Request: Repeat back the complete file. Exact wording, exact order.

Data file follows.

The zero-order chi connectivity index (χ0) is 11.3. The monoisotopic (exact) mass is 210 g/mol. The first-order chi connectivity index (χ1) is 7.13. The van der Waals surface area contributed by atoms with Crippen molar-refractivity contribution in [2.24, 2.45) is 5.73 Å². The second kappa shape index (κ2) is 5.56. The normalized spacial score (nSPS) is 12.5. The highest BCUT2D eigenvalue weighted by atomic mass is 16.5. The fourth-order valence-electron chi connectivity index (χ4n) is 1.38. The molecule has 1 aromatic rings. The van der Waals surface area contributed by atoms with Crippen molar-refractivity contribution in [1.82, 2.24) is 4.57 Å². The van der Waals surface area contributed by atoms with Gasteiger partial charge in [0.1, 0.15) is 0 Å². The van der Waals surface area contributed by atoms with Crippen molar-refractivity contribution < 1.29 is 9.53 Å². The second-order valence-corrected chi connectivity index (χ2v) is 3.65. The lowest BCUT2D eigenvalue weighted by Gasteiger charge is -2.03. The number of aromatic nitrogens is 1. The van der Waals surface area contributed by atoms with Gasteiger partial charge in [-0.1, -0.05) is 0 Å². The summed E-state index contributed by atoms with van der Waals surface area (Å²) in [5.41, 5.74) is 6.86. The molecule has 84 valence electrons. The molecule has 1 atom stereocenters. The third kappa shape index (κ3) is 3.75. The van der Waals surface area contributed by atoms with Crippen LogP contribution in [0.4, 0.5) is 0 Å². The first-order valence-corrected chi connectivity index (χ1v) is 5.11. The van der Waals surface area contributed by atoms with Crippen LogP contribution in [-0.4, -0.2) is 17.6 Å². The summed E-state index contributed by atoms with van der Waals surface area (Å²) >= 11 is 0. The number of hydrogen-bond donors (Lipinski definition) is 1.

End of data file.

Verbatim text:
The zero-order chi connectivity index (χ0) is 11.3. The monoisotopic (exact) mass is 210 g/mol. The first-order chi connectivity index (χ1) is 7.13. The van der Waals surface area contributed by atoms with Crippen molar-refractivity contribution in [2.24, 2.45) is 5.73 Å². The second kappa shape index (κ2) is 5.56. The normalized spacial score (nSPS) is 12.5. The highest BCUT2D eigenvalue weighted by atomic mass is 16.5. The fourth-order valence-electron chi connectivity index (χ4n) is 1.38. The molecule has 1 aromatic rings. The van der Waals surface area contributed by atoms with Crippen molar-refractivity contribution in [1.82, 2.24) is 4.57 Å². The van der Waals surface area contributed by atoms with Gasteiger partial charge in [0.1, 0.15) is 0 Å². The van der Waals surface area contributed by atoms with Crippen molar-refractivity contribution < 1.29 is 9.53 Å². The second-order valence-corrected chi connectivity index (χ2v) is 3.65. The lowest BCUT2D eigenvalue weighted by Gasteiger charge is -2.03. The number of aromatic nitrogens is 1. The van der Waals surface area contributed by atoms with Gasteiger partial charge in [-0.1, -0.05) is 0 Å². The summed E-state index contributed by atoms with van der Waals surface area (Å²) in [5.41, 5.74) is 6.86. The molecule has 84 valence electrons. The molecule has 1 atom stereocenters. The third kappa shape index (κ3) is 3.75. The van der Waals surface area contributed by atoms with Crippen LogP contribution in [0.4, 0.5) is 0 Å². The first-order valence-corrected chi connectivity index (χ1v) is 5.11. The van der Waals surface area contributed by atoms with Crippen LogP contribution in [-0.4, -0.2) is 17.6 Å². The summed E-state index contributed by atoms with van der Waals surface area (Å²) >= 11 is 0. The number of hydrogen-bond donors (Lipinski definition) is 1.